I was an early Top Chef fan; I watched the first five seasons and the”All-Stars” season but now I mostly catch a few episodes during inevitable Bravo marathons. That being said, I am not a foodie- although I do love to cook. My husband recently commented that I’ve gotten “so much better” with my pickiness because I use more than salt & pepper when I cook now; plus I’ll eat salsa and red meat (besides burgers).
The truth is I wish I liked the foods on the cooking shows I watch or the recipes I Pin but my pallet was set long ago by a mother who indulged my desire to only eat cheese pizza and plain hamburgers. I was stubborn so in the end it was easier for her to give in; plus my dad doesn’t like olives, mushrooms, tomatoes or fish either so I had someone on my side…
Anyway, Gail had basically the opposite upbringing. Born in Canada to a Jewish mother, with a passion for cooking, and a South African father, with a passion for travel, Gail had a comfortable upbringing filled with a variety of food from across the world. After she graduated from college she was a little unsure of her next step so a family friend asked her what interested her; Gail wrote “Eat. Write. Travel. Cook.” She managed to land a job at Toronto Life where she discovered that writing about food was an actual job. She took the advice of a food editor and went to culinary school to increase her cooking & food knowledge.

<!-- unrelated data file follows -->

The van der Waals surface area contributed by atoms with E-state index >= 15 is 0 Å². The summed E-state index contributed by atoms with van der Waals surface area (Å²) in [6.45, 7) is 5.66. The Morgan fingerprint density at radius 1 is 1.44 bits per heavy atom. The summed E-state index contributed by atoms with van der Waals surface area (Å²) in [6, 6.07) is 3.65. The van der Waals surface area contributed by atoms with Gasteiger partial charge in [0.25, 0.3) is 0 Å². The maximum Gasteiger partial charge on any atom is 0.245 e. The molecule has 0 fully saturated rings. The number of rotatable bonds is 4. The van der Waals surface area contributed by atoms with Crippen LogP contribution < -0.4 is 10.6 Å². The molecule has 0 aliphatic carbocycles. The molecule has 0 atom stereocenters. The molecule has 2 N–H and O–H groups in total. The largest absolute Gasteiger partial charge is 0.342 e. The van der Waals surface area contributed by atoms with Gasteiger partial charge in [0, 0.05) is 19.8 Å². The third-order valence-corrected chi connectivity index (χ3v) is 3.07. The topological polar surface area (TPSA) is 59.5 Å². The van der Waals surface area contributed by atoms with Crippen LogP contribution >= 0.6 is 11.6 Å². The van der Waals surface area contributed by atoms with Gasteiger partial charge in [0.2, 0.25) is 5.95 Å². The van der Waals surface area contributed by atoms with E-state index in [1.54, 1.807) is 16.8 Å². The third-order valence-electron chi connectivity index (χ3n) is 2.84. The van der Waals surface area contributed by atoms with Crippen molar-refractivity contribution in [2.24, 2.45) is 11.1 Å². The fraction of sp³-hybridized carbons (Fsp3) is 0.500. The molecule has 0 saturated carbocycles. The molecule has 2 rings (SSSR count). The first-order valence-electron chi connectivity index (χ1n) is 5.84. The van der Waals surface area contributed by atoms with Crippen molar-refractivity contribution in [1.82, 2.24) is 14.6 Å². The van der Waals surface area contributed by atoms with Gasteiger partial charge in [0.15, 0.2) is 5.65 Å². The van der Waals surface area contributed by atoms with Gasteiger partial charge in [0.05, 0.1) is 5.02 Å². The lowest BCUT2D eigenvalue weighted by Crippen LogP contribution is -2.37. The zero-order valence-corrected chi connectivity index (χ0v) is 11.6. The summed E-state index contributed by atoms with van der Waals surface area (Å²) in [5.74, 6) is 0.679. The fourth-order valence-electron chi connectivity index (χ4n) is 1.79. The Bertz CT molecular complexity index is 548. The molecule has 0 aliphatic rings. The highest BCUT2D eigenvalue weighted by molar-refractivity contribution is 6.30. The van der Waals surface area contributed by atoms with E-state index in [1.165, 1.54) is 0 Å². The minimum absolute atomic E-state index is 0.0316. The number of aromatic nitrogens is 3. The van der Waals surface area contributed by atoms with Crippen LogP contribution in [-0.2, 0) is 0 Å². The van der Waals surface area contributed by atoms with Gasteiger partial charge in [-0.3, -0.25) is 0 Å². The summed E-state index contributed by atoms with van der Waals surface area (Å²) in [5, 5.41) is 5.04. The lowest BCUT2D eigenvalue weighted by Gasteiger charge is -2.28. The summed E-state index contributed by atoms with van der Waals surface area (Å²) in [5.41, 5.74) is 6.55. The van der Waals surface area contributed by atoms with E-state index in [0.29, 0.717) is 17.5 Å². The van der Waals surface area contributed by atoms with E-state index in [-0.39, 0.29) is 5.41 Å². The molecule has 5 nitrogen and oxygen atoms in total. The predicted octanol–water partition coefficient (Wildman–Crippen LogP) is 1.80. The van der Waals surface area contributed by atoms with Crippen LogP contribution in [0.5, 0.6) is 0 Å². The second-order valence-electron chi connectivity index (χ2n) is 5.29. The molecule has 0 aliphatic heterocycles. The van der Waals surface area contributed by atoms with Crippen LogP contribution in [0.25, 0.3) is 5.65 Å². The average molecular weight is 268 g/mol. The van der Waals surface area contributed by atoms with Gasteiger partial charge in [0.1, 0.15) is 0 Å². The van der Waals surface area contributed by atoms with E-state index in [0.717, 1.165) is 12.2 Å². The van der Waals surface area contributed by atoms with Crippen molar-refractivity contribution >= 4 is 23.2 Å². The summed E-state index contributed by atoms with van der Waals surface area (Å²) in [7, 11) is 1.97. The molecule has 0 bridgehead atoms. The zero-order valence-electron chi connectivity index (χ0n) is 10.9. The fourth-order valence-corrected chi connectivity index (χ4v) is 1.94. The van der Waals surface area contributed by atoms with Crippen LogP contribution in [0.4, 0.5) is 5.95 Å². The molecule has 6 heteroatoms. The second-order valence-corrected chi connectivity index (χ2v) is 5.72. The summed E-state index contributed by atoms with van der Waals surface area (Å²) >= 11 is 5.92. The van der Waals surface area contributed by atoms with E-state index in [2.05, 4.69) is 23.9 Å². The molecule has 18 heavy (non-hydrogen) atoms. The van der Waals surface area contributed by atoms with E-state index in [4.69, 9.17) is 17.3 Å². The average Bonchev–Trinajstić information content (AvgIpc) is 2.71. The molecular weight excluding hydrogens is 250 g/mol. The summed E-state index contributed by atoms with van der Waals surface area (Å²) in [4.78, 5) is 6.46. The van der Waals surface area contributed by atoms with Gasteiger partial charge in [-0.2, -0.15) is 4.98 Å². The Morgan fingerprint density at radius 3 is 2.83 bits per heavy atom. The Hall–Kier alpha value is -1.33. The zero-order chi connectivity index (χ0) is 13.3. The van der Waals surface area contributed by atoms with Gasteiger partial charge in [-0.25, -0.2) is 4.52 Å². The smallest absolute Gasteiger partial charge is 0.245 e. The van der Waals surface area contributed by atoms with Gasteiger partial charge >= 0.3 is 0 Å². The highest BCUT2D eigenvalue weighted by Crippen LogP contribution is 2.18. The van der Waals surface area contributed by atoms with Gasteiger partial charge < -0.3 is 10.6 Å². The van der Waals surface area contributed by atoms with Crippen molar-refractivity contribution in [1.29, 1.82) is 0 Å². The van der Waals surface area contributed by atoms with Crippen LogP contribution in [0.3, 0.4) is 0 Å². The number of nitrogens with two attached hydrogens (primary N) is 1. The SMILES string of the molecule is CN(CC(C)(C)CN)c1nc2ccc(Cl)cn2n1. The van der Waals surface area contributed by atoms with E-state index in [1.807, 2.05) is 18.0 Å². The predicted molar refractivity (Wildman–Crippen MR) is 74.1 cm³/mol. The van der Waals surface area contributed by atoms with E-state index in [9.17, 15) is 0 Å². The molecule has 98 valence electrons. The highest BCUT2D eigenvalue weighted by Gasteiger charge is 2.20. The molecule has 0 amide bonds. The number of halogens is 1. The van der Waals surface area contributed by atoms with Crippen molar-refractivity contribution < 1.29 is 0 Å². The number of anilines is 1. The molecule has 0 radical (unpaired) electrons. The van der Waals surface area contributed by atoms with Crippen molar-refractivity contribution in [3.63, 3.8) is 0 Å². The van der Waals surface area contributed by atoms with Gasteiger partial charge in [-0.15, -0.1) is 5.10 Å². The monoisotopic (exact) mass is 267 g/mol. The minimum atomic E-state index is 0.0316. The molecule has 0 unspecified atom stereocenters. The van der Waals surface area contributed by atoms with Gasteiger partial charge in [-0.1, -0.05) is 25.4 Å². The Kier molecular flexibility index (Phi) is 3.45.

“If you want to write about food, you need to learn about food,’ he said. “You need to know your beat. If you want to write about politics, you go to Washington. If you want to write about war, you go to the front lines. If you want to write about food, you need to speak the language. You need a point of view, a way to differentiate yourself…”
Her ensuing career path is fascinating. After culinary school in New York she worked on the line at two different restaurants, followed by two years as the assistant to Vogue’s food critic and then as a special events manager for Daniel Boulud. After all these various experiences she landed her the two roles that she is best known: her career at Food & Wine magazine and her position as judge on Top Chef.
If you’re a Top Chef fan and looking for insider information this is not the memoir for you. While she shares a few chapters about her time in front of the camera the focus on this book is her journey to where she is now. That being said, I don’t think you need to be a Top Chef fan to enjoy this one!